Minneapolis Council Member: 'Police in the City Failed Us' in Protest Response; The Death of George Floyd, in Context
Minneapolis Council Member: 'Police in the City Failed Us' in Protest Response - Andy Mannix and Miguel Otárola (Minneapolis Star Tribune)
The Death of George Floyd, in Context - Jelani Cobb (The New Yorker)
Background: Police Problems in Minneapolis Not New - Editorial counterpoint: We must look beyond police for community safety - Tony Williams, Leilah Abdennabi and Sheila Nezhad (Minneapolis Star Tribune)
City Council Member Jeremiah Ellison is among those condemning the police response to protests over the killing of George Floyd.
By Andy Mannix and Miguel Otárola
May 28, 2020
Minneapolis Star Tribune
Jeremiah Ellison was passing out water bottles to protesters near the Minneapolis Police Third Precinct on Tuesday night when a teenage girl emerged from the crowd, bleeding from the head, and stumbled toward him.
Ellison, a Minneapolis City Council member, happened to be holding a towel he’d pulled from his pocket a moment earlier. He helped her sit down and wipe the blood from her face.
“I’m just holding this bloody towel like, ‘This is out of control. This is completely out of control,’ ” Ellison said Wednesday, describing the encounter.
“The police in the city failed us last night,” he said.
Ellison was among those condemning the Minneapolis Police Department’s response to well over a thousand people who broke state-ordered limitations on public gatherings Tuesday night to protest the killing of George Floyd, an unarmed black man who died shortly after being restrained by officers from the Third Precinct.
Video of the incident shows an officer identified as Derek Chauvin pinning Floyd on the street while Floyd pleads repeatedly that he can’t breathe, and as bystanders ask the officers to stop.
Mayor Jacob Frey on midday Wednesday commended the “99 percent” of peaceful protesters and empathized with their desire to protest. But he said Chief Medaria Arradondo deployed the officers to stop protesters after some broke windows at the precinct building and in squad cars, both of which had live ammunition and guns inside.
“He told me that he could not run the risk of one tragedy leading to another,” Frey said. “Our chief made the decision and I support our chief. I trust his judgment.”
Tuesday’s protest started peacefully around 5 p.m., as mask-wearing crowds gathered outside Cup Foods in south Minneapolis, the same spot where the officers had detained Floyd less than 24 hours earlier.
As the protest marched to the Third Precinct, several demonstrators smashed windows and hurled objects at the precinct building. They then vandalized squad cars parked outside.
Officers in riot gear responded with force, flooding Lake Street with tear gas and flash-bangs and shooting fluorescent marking rounds and other less-lethal projectiles indiscriminately into the crowd.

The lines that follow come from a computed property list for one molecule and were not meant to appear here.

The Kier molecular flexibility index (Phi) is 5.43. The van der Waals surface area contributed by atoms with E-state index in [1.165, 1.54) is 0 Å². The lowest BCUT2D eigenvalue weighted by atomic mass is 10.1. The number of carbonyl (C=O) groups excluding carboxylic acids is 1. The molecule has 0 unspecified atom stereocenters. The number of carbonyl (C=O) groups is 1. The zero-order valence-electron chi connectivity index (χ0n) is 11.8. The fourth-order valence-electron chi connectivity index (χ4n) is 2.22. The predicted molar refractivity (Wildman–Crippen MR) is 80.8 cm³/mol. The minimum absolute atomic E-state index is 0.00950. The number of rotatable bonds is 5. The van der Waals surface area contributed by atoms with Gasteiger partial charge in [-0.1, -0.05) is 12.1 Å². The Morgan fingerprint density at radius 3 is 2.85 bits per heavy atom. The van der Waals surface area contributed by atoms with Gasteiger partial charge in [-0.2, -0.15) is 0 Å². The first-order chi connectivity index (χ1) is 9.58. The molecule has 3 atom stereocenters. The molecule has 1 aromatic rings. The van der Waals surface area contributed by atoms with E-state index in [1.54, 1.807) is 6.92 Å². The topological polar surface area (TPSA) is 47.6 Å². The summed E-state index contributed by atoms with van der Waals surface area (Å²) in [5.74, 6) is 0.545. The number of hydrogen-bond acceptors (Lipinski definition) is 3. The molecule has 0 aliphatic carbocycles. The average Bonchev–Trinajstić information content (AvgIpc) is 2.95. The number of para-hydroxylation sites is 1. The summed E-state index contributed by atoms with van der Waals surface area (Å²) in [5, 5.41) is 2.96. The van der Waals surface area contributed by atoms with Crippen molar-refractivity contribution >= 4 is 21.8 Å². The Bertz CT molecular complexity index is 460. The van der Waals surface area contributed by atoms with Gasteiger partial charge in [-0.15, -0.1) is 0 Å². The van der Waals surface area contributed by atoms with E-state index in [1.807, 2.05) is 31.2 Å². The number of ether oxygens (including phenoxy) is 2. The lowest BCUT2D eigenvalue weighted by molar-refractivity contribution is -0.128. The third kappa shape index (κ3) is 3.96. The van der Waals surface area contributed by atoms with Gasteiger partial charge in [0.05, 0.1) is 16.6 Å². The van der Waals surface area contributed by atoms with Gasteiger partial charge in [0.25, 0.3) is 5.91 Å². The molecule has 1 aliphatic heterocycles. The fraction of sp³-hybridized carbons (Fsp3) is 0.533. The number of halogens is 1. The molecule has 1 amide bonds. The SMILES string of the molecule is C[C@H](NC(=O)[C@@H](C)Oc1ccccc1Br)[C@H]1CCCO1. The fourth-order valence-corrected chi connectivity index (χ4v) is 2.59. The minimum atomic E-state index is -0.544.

A similar scene played out there late Wednesday. Protesters tossed bottles and rocks at officers, who again responded with projectiles, tear gas and flash bombs.
Also Wednesday night, looting broke out at the Lake Street Target store, where intruders carted off large TVs, clothing and food, and at nearby Minnehaha Lake Wine & Spirits.
Late Wednesday, protesters set fire to the AutoZone across the street from Third Precinct headquarters. While some protesters tried to put the fire out, others gleefully posed for selfies in front of the flames.
Calls for change
Ellison, who ran for office after participating in demonstrations following the 2015 police shooting of Jamar Clark, said he felt helpless to stop what he described on Twitter as Tuesday’s “disgusting display” by police.
“The police always respond this way to crowds, and things always get out of hand,” he said. “And I don’t know how the strategy doesn’t change. And I’ll tell you right now I’ve made calls requesting that the strategy change, and it still has not.”
Ellison witnessed some protesters throwing objects at police. But he said the police response didn’t match the protesters’ actions, and the people he saw getting hurt were all peaceful.
“I feel like the police, and we as elected officials who manage the police, had a responsibility to respond more compassionately and more intelligently,” he said. “And we didn’t do that last night.”
Other council members also criticized police actions Tuesday.
Council Member Andrea Jenkins, who represents the area where Floyd was arrested, said the protest outside Cup Foods was “one of the most peaceful rallies I have been to.” She said she had begged Arradondo and Frey to not have officers use force on protesters.
“I’m disappointed, I’m distressed, I’m disturbed by the use of force last night,” she said.
Council Member Andrew Johnson, who represents much of the area covered by protesters Tuesday, said he wanted answers as to why police officers used chemicals and projectiles.
“What I saw from some of the scenes last night looked to be disproportionate and escalating force,” he said. “It’s extremely concerning, and we need answers and accountability for that.”
At a news conference Wednesday, Arradondo said that while most protesters were peaceful, others had “disregarded the notion of respecting … space and personal safety.”
“There was some property damage and destruction that occurred, some that was quite significant,” he said. “I directed our folks to keep a level of restraint so we did not respond when that occurred. I did direct our officers to deploy gas once a secure fence was breached and those individuals — again, not all — some of those individuals were in our secured parking facility, which had access to our Minneapolis squad cars and weapons, quite frankly.”
On Wednesday afternoon, V.J. Smith, the president of the Minneapolis chapter of MAD DADS, an anti-violence program, spoke to a peaceful crowd gathered near Cup Foods about the need to protest without destroying surrounding businesses and homes. He said he was upset about the damage caused by protesters Tuesday night, including broken windows and spray paint on businesses and churches.
“You give violence, you get it back. You’re going to get it back,” he said. “We have to understand there is a certain way to protest.”